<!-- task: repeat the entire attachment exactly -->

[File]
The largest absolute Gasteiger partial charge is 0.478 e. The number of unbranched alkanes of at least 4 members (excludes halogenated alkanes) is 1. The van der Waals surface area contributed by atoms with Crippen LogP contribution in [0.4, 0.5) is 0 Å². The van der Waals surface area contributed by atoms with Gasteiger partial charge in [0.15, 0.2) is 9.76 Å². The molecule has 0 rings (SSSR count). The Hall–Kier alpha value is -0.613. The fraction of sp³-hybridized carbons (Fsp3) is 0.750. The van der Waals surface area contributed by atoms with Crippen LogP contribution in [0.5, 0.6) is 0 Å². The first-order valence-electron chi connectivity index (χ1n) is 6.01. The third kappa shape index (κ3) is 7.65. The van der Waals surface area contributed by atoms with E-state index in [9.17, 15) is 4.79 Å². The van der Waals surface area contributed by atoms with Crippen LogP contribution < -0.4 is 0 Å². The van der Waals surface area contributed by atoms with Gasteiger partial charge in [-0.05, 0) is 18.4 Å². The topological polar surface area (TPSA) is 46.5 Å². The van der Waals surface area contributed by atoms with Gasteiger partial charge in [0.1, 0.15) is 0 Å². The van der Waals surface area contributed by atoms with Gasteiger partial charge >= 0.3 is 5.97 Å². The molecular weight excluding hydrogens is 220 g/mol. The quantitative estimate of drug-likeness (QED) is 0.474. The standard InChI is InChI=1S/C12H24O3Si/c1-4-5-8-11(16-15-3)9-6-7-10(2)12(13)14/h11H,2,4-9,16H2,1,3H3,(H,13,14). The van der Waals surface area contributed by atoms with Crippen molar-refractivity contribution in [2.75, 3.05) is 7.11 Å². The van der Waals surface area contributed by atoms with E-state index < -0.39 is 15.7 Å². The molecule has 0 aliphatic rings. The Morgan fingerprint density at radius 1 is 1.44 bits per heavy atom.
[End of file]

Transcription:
The largest absolute Gasteiger partial charge is 0.478 e. The number of unbranched alkanes of at least 4 members (excludes halogenated alkanes) is 1. The van der Waals surface area contributed by atoms with Crippen LogP contribution in [0.4, 0.5) is 0 Å². The van der Waals surface area contributed by atoms with Gasteiger partial charge in [0.15, 0.2) is 9.76 Å². The molecule has 0 rings (SSSR count). The Hall–Kier alpha value is -0.613. The fraction of sp³-hybridized carbons (Fsp3) is 0.750. The van der Waals surface area contributed by atoms with Crippen LogP contribution in [0.5, 0.6) is 0 Å². The first-order valence-electron chi connectivity index (χ1n) is 6.01. The third kappa shape index (κ3) is 7.65. The van der Waals surface area contributed by atoms with E-state index in [9.17, 15) is 4.79 Å². The van der Waals surface area contributed by atoms with Crippen LogP contribution < -0.4 is 0 Å². The van der Waals surface area contributed by atoms with Gasteiger partial charge in [-0.05, 0) is 18.4 Å². The topological polar surface area (TPSA) is 46.5 Å². The van der Waals surface area contributed by atoms with Gasteiger partial charge in [0.1, 0.15) is 0 Å². The van der Waals surface area contributed by atoms with Gasteiger partial charge >= 0.3 is 5.97 Å². The molecular weight excluding hydrogens is 220 g/mol. The quantitative estimate of drug-likeness (QED) is 0.474. The standard InChI is InChI=1S/C12H24O3Si/c1-4-5-8-11(16-15-3)9-6-7-10(2)12(13)14/h11H,2,4-9,16H2,1,3H3,(H,13,14). The van der Waals surface area contributed by atoms with Crippen molar-refractivity contribution in [2.75, 3.05) is 7.11 Å². The van der Waals surface area contributed by atoms with E-state index < -0.39 is 15.7 Å². The molecule has 0 aliphatic rings. The Morgan fingerprint density at radius 1 is 1.44 bits per heavy atom.